Amazon’s ‘A League of Their Own’ Updates a Classic Sports Comedy With a More Inclusive Eye

Peak TV is turning into the place where classics return to be resurrected as longer series. “A League of Their Own” makes the wise choice of not attempting to completely copy the original 1992 movie, which is one of the great American sports films. At the time it brought back to the public eye how during World War II, major league baseball began focusing on women athletes to keep the industry going while the men were off fighting. The result was the All-American Girls Professional Baseball League, which existed from 1943 to 1954. Penny Marshall’s movie was a fun bit of nostalgia with a feminist spirit. It was also funny. This Amazon show retains the comedy but is a much more urgent take on the material, focusing more closely on the women’s sexual identities and the racism of the era. Overall, it’s not superior to the movie, but is still an enjoyable, enlightening experience despite some odd structural choices.

There’s no opening recap of how the war is affecting society or how the League is formed. Right off the bat we meet Carson Shaw (Abbi Jacobson), whose husband is enlisted overseas. Carson arrives in Chicago from Idaho farmlands for the League’s tryouts. She meets fellow aspiring baseball players Greta Gill (D’Arcy Carden) and Jo De Luca (Melanie Field). The team being formed is the Rockford Peaches, to be coached by Dove Porter (Nick Offerman). Carson, Greta and Jo make the cut, while Max (Chanté Adams), who is Black American, does not. These women are nonetheless linked by specific forms of social prejudice. Carson is attracted to Greta and the two soon become lovers. Max refuses to accept that she can’t play ball and still tries her best to try joining other teams, which is made difficult by the fact that she is Black and a woman in ‘40s America. As the Rockford Peaches begin to tour, Carson and Greta have to keep their sexual activities secret from everyone as the team tries to win games and prove their worth to a skeptical, misogynist public.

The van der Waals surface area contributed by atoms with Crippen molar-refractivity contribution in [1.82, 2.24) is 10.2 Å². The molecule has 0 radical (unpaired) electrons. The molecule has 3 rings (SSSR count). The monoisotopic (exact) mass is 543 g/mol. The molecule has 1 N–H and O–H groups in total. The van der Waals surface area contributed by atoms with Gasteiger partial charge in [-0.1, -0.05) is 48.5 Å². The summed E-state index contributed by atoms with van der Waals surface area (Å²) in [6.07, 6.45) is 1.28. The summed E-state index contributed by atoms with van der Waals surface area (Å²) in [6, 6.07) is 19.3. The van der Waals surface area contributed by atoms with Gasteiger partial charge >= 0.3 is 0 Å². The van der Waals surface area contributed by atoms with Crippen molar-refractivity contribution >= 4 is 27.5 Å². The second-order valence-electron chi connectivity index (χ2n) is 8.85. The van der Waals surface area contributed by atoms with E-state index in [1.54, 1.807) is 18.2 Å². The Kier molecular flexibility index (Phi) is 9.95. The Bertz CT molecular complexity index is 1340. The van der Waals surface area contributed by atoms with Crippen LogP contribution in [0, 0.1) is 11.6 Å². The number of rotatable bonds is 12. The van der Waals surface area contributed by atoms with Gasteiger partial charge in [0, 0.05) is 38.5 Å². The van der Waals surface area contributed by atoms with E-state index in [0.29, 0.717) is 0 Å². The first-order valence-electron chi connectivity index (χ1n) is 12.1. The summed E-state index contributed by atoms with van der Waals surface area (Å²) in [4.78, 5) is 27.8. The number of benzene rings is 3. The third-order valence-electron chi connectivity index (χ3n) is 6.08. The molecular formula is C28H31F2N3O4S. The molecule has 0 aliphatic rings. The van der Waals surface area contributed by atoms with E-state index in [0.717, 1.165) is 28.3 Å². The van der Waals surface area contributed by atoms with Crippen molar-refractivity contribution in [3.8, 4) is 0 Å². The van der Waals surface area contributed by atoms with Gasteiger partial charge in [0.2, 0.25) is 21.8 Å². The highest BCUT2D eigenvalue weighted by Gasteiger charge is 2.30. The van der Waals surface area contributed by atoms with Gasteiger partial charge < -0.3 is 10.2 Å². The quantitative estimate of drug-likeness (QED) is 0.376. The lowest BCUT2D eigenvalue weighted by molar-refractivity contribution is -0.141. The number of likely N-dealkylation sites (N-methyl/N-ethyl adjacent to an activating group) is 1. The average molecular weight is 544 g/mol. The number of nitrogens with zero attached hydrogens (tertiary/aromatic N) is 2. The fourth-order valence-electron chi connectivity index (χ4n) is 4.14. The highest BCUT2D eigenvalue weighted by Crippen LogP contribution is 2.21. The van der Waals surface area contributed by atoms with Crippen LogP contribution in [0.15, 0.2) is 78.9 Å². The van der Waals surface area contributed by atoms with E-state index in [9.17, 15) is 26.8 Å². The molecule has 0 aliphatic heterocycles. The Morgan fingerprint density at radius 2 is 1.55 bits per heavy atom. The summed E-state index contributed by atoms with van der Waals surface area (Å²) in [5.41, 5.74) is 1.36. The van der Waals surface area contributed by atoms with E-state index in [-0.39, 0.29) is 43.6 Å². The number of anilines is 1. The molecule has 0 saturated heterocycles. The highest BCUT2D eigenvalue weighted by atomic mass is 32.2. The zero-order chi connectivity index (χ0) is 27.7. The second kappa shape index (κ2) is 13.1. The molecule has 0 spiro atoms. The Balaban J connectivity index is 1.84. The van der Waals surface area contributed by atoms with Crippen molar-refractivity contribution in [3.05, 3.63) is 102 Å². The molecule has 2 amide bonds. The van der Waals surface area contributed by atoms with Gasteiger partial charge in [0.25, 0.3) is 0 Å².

Created by Jacobson and Will Graham, “A League of Their Own” admirably tries to broaden the reach of the material while also trying too hard to be contemporary. One of the challenges facing showrunners trying to bring modern sensibilities to period material is that the norms of today just don’t apply. Characters in this series talk and joke in the language of someone from 2022, not 1943. Even the soundtrack takes us out of the period by using The Runaways and Janis Joplin, while trying to maintain the look of a nostalgic TV show. Of course there were lesbian and bisexual players in the AAGPBL. The story of one such player, Terry Donahue, was wonderfully captured last year in the Netflix documentary “A Secret Love.” So the show does an excellent job of emphasizing this aspect of the team’s world and how Carson and Greta have to carry on a secret, bittersweet affair. In one poignant scene while on the road, Greta makes the observation that this fling might just remain nothing more than a nice memory once the war ends and husbands return home.